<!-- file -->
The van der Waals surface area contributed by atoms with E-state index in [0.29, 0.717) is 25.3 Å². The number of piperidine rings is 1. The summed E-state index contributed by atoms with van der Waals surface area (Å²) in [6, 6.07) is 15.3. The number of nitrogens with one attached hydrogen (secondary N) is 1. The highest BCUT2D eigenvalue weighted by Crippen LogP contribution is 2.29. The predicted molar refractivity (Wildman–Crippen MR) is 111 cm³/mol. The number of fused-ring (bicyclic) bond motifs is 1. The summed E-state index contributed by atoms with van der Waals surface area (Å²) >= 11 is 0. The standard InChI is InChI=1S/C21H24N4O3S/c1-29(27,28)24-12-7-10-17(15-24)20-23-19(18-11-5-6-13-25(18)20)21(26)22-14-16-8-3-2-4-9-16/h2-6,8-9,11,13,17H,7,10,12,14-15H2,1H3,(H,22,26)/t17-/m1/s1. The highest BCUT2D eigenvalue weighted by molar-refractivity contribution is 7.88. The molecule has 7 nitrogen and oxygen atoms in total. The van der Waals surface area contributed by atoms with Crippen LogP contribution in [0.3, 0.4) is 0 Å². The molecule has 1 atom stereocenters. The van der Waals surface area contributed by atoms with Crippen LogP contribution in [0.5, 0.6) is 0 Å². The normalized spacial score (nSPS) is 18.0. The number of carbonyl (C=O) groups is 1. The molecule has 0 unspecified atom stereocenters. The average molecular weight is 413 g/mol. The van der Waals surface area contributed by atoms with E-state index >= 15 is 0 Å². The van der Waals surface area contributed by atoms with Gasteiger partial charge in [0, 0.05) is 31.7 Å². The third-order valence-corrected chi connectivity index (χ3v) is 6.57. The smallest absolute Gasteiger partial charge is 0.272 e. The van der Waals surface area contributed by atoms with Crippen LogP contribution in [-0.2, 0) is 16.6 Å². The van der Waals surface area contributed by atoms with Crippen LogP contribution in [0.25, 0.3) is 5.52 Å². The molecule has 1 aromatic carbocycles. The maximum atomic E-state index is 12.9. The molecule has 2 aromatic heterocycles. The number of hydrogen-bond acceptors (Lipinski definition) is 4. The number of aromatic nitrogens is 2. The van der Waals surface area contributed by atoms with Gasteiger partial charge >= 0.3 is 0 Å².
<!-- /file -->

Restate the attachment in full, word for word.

The van der Waals surface area contributed by atoms with E-state index in [0.29, 0.717) is 25.3 Å². The number of piperidine rings is 1. The summed E-state index contributed by atoms with van der Waals surface area (Å²) in [6, 6.07) is 15.3. The number of nitrogens with one attached hydrogen (secondary N) is 1. The highest BCUT2D eigenvalue weighted by Crippen LogP contribution is 2.29. The predicted molar refractivity (Wildman–Crippen MR) is 111 cm³/mol. The number of fused-ring (bicyclic) bond motifs is 1. The summed E-state index contributed by atoms with van der Waals surface area (Å²) >= 11 is 0. The standard InChI is InChI=1S/C21H24N4O3S/c1-29(27,28)24-12-7-10-17(15-24)20-23-19(18-11-5-6-13-25(18)20)21(26)22-14-16-8-3-2-4-9-16/h2-6,8-9,11,13,17H,7,10,12,14-15H2,1H3,(H,22,26)/t17-/m1/s1. The highest BCUT2D eigenvalue weighted by molar-refractivity contribution is 7.88. The molecule has 7 nitrogen and oxygen atoms in total. The van der Waals surface area contributed by atoms with Crippen LogP contribution in [0.3, 0.4) is 0 Å². The molecule has 1 atom stereocenters. The van der Waals surface area contributed by atoms with Crippen LogP contribution in [0.5, 0.6) is 0 Å². The normalized spacial score (nSPS) is 18.0. The number of carbonyl (C=O) groups is 1. The molecule has 0 unspecified atom stereocenters. The average molecular weight is 413 g/mol. The van der Waals surface area contributed by atoms with E-state index >= 15 is 0 Å². The van der Waals surface area contributed by atoms with Gasteiger partial charge in [0, 0.05) is 31.7 Å². The third-order valence-corrected chi connectivity index (χ3v) is 6.57. The smallest absolute Gasteiger partial charge is 0.272 e. The van der Waals surface area contributed by atoms with Crippen LogP contribution in [-0.2, 0) is 16.6 Å². The van der Waals surface area contributed by atoms with Crippen LogP contribution in [0.25, 0.3) is 5.52 Å². The molecule has 1 aromatic carbocycles. The maximum atomic E-state index is 12.9. The molecule has 2 aromatic heterocycles. The number of hydrogen-bond acceptors (Lipinski definition) is 4. The number of aromatic nitrogens is 2. The van der Waals surface area contributed by atoms with Gasteiger partial charge >= 0.3 is 0 Å².